Sometimes, I feel like I never get anything accomplished. But I woke up this morning with the realization that I AM getting things done. I am just not getting much art finished. Chilly outdoor temperatures and babysitting my grandson have kept me inside. I've actually been doing a lot work with paints. Here are some of my recent pieces.

This first piece will probably be called "It Takes a Village" - relating to the concept that it takes a village to raise a child (thinking about that grandchild again!). I contemplated putting a tiny child somewhere in the painting, but opted not to do that. I will add that later if I decide it needs to be there. I used Elmers Glue Gel as a resist for the Village and Red Flowers pieces. I was a bit disappointed when I noticed that in a few spots, the paint bled through the resist. I am not sure what I will do about that, but think I may be able to compensate for it some way with stitching later on. Today, I plan to wash out the resist. I am thinking I don't want the white lines in the village and am considering overdyeing the entire piece with MX dyes in a gray color. I don't know what will happen. Has anyone tried that before? I am hoping the dye will not penetrate the fibers that are coated with paint. I realize it might dull the village a little, but that might be OK. It is pretty bright. Any suggestions?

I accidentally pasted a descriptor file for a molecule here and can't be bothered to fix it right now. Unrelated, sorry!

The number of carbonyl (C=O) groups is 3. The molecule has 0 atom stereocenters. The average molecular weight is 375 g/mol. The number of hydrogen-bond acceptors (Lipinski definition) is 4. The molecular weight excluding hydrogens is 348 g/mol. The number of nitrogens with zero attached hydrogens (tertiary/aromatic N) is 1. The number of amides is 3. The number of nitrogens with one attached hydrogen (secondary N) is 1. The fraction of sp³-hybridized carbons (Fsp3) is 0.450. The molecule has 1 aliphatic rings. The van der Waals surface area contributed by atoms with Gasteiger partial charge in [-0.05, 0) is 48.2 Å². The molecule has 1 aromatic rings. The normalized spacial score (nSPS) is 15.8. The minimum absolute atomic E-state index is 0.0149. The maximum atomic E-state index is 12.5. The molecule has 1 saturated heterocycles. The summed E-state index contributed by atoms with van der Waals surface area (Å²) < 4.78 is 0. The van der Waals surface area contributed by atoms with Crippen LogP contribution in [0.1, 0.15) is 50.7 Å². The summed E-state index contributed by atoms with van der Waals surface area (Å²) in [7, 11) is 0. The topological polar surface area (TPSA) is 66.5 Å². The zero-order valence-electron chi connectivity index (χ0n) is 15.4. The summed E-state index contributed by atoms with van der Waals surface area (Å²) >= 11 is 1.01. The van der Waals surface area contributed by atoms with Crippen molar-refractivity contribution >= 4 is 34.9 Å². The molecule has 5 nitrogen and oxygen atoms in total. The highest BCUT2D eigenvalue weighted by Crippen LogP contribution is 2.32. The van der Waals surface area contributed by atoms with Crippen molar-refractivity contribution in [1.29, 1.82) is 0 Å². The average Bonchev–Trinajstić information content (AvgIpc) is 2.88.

The warm sky piece is planned for a landscape piece I have in mind. I intend to put a mountain range on the horizon and a river winding in the foreground. I painted some mountain fabric, but it seems too bright and I may need to paint some more today.

The evening sky piece is intended as a background for a red rocks piece I have in mind. I did a series of Zion pieces (mostly postcards) last fall, but I am thinking about Bryce Canyon and Monument Valley as inspiration for this piece.

I am auditioning my red rock fabrics in the final image. I think what I have on hand is too bright. I guess I will have to paint some more, or overpaint what I have to make it duller. The temperatures are supposed to reach 70 degrees here today. If it is not too windy, maybe I can take my fabric painting outside. That would be a real treat!